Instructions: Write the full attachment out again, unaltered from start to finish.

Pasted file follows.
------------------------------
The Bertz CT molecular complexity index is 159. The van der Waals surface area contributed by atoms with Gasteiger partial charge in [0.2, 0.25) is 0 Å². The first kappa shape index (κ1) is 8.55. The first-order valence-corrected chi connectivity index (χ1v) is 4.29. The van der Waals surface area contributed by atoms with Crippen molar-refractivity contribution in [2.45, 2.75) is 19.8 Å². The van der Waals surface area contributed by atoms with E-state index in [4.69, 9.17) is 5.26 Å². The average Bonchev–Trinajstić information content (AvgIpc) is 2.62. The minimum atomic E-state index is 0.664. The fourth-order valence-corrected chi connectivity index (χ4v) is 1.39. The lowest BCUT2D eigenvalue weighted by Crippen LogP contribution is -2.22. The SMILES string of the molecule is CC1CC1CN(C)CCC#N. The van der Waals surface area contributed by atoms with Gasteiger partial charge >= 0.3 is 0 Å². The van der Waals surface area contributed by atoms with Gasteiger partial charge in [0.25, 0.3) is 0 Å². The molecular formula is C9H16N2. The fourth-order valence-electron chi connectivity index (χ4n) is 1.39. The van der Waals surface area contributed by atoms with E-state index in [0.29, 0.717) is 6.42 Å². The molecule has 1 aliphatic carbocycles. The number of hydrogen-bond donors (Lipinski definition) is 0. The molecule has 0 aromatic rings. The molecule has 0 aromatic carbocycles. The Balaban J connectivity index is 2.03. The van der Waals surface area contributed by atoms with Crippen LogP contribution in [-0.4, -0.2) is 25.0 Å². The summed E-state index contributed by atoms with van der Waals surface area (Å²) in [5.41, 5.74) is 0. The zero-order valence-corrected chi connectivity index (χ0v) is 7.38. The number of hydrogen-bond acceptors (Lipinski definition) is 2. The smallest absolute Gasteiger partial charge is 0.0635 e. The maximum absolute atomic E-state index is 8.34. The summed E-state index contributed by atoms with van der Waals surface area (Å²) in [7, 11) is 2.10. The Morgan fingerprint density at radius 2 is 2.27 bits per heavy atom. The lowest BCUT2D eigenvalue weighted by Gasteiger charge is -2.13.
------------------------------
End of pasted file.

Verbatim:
The Bertz CT molecular complexity index is 159. The van der Waals surface area contributed by atoms with Gasteiger partial charge in [0.2, 0.25) is 0 Å². The first kappa shape index (κ1) is 8.55. The first-order valence-corrected chi connectivity index (χ1v) is 4.29. The van der Waals surface area contributed by atoms with Crippen molar-refractivity contribution in [2.45, 2.75) is 19.8 Å². The van der Waals surface area contributed by atoms with E-state index in [4.69, 9.17) is 5.26 Å². The average Bonchev–Trinajstić information content (AvgIpc) is 2.62. The minimum atomic E-state index is 0.664. The fourth-order valence-corrected chi connectivity index (χ4v) is 1.39. The lowest BCUT2D eigenvalue weighted by Crippen LogP contribution is -2.22. The SMILES string of the molecule is CC1CC1CN(C)CCC#N. The van der Waals surface area contributed by atoms with Gasteiger partial charge >= 0.3 is 0 Å². The van der Waals surface area contributed by atoms with Gasteiger partial charge in [0.25, 0.3) is 0 Å². The molecular formula is C9H16N2. The fourth-order valence-electron chi connectivity index (χ4n) is 1.39. The van der Waals surface area contributed by atoms with E-state index in [0.29, 0.717) is 6.42 Å². The molecule has 1 aliphatic carbocycles. The number of hydrogen-bond donors (Lipinski definition) is 0. The molecule has 0 aromatic rings. The molecule has 0 aromatic carbocycles. The Balaban J connectivity index is 2.03. The van der Waals surface area contributed by atoms with Crippen LogP contribution in [-0.4, -0.2) is 25.0 Å². The summed E-state index contributed by atoms with van der Waals surface area (Å²) in [5.41, 5.74) is 0. The zero-order valence-corrected chi connectivity index (χ0v) is 7.38. The number of hydrogen-bond acceptors (Lipinski definition) is 2. The smallest absolute Gasteiger partial charge is 0.0635 e. The maximum absolute atomic E-state index is 8.34. The summed E-state index contributed by atoms with van der Waals surface area (Å²) in [7, 11) is 2.10. The Morgan fingerprint density at radius 2 is 2.27 bits per heavy atom. The lowest BCUT2D eigenvalue weighted by Gasteiger charge is -2.13.